A berry good plan ?

  We had a pretty nice strawberry patch until I let the grass get
started . It soon overwhelmed the berries ... I considered using some
black plastic as a weed/grass barrier , but was told that it wasn't a
good idea for long-term . So I was out rearranging bee equipment and saw
that roll of landscape fabric I bought to use as part of my cellar
drainage system and thought it might work better . Put the fabric down
and cover with mulch , poke holes for the plants and runners as they
appear .  The patch I want to use has been tilled , I was going to put
lettuce/salad stuff there but ... That damn grass has been my biggest
problem , I think I might be getting the upper hand with a combination
of burning it when it's dry and covering the garden with straw mulch .
I'll be getting everything together over the next few days , will amend
the soil as suggested by the report , till the amendments in , and cover
immediately with a thick layer of straw .
Reply to
Terry Coombs
suggest a few layers of cardboard instead of weed barrier. why? because if you do not disturbed a well mulched garden much you should not have many weed seeds sprouting (including grasses from seeds). by the time the few layers of cardboard are rotted/ gone from worms then in that area any remaining roots should be done or nearly so and should be able to keep up with random sprouts. which will happen from birds/ants/worms/water/wind moving seeds around.
this has worked well for smothering almost every grass grown here. as long as the edges of the garden are covered to keep grasses from coming in from the sides... we have almost all grasses gone here, only about 5% left to go and i'll be happy when i can get rid of those too since they are the major source of weeds in neighboring gardens.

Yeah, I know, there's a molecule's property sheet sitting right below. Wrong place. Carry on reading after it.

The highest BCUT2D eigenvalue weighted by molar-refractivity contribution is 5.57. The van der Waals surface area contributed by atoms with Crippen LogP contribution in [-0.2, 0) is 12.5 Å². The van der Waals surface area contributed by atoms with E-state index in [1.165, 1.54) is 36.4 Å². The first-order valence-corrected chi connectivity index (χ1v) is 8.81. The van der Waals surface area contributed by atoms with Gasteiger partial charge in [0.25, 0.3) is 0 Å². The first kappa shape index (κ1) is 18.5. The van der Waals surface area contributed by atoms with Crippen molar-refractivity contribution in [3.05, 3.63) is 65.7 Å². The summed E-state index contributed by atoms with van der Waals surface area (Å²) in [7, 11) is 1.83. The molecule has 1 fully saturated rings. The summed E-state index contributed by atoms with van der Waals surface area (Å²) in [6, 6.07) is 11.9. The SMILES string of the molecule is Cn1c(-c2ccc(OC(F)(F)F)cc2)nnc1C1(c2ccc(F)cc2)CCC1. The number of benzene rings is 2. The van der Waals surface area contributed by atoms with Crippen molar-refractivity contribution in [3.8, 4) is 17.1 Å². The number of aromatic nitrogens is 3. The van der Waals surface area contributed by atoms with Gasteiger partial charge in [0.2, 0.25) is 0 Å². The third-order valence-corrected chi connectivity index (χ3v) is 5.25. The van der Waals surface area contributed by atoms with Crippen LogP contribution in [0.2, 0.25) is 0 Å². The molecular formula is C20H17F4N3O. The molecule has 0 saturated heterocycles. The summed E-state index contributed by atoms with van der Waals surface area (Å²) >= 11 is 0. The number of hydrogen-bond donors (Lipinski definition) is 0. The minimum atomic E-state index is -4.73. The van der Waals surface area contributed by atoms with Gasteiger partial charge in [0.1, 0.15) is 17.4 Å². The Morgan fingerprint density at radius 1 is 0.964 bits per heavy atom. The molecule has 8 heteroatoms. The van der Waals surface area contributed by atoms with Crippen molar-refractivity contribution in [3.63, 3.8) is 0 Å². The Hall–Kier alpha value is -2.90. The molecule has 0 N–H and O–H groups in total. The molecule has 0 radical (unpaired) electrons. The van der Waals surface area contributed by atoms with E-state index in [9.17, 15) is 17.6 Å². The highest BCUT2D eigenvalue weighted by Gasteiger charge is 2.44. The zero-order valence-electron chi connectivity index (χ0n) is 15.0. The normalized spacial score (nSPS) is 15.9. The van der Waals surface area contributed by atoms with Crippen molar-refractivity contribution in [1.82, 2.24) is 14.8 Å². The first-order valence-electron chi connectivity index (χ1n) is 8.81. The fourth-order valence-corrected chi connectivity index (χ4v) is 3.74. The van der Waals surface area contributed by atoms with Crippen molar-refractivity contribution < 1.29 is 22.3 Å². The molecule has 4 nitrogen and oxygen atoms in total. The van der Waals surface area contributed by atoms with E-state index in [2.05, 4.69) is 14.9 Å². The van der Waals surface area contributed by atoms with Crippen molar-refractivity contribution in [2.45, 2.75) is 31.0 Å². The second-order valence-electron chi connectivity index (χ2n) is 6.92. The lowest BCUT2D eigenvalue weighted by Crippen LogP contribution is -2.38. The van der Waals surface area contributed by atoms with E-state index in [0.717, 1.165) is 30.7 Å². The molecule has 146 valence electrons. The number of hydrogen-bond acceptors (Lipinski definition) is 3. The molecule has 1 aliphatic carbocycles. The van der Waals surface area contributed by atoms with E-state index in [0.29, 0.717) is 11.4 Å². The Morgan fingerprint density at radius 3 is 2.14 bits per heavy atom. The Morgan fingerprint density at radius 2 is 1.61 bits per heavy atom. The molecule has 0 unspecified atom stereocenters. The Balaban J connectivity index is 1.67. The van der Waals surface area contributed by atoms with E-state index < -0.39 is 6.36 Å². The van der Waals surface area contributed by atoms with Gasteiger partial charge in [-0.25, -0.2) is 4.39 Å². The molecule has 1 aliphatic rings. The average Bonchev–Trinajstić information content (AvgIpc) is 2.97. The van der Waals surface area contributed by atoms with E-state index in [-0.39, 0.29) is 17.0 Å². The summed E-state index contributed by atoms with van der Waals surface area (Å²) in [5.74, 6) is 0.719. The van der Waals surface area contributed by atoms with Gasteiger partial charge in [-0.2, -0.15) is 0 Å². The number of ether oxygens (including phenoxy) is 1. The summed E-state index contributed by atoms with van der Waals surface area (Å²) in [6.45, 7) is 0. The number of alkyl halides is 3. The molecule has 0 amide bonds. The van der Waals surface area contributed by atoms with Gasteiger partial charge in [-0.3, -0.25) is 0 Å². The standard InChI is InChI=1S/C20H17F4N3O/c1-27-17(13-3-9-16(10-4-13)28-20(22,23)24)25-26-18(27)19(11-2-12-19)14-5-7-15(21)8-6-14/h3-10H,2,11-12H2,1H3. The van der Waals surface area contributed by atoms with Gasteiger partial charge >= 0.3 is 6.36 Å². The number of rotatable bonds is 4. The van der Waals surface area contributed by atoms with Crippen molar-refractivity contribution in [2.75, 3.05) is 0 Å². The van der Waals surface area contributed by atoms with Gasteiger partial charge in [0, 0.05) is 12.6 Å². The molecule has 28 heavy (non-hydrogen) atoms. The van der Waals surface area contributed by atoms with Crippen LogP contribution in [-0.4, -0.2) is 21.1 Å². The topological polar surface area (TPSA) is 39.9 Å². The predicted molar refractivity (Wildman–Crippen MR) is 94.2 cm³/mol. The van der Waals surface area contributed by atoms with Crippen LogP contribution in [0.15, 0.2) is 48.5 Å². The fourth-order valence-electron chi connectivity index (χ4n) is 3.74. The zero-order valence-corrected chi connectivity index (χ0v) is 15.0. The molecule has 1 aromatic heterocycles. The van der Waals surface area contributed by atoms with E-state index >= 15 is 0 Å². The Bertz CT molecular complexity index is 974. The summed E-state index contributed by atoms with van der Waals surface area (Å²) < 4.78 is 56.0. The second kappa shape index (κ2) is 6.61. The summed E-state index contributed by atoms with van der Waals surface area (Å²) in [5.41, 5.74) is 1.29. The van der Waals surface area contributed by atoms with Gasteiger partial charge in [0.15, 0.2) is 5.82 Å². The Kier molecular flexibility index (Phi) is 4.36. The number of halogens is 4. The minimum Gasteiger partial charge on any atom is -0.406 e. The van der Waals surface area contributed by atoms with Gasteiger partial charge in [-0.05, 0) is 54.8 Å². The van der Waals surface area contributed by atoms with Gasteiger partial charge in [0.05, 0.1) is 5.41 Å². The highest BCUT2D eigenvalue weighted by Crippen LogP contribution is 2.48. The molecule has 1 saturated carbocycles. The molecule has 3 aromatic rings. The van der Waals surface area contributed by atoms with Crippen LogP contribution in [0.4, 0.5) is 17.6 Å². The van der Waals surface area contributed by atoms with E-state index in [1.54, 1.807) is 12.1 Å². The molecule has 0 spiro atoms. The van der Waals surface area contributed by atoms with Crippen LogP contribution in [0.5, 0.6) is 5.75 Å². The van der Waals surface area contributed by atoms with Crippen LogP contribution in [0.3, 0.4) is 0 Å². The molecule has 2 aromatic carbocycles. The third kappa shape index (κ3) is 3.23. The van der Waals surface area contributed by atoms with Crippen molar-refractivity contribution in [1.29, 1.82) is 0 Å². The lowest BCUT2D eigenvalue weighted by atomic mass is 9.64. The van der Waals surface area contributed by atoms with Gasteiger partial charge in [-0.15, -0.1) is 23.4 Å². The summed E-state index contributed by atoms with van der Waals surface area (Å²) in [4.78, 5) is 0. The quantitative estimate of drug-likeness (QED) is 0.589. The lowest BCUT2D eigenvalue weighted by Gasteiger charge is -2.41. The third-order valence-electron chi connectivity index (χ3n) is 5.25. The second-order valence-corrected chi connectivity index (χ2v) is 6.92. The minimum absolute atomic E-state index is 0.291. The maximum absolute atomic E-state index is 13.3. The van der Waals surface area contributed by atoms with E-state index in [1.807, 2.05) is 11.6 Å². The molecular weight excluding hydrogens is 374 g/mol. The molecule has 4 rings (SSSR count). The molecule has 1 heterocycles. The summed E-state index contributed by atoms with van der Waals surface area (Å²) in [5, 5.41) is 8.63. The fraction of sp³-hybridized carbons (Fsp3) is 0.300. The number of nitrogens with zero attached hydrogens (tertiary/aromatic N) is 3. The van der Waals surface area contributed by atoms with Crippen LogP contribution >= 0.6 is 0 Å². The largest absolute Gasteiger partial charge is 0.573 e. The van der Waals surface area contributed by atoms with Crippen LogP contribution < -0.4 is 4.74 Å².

every few years strawberries tend to fade in productivity so the patch needs to be renovated anyways. if you keep it relatively weed free you can go through and just remove the older plants and let the younger ones continue. always a fun time thinning to keep them from overcrowding. i keep thousands of strawberry plants in several patches and try to go through one big patch each season to keep them productive, weeded, amended, mulched etc.
oh and by the way, they are not deep rooted plants so holes through fabric is largely a waste between the runners that will happily grow in the top layer of mulch and having a nice layer of mulch anyways (which will break down in time and turn into prime strawberry growing humus).
during hot weather have to keep an eye on moisture levels if they are flowering/fruiting.
i wish i had all of these inside the fenced gardens because the deer discover them once in a while and mow them down. chipmunks and birds will get some of them. i don't mind as long as they leave me a few.
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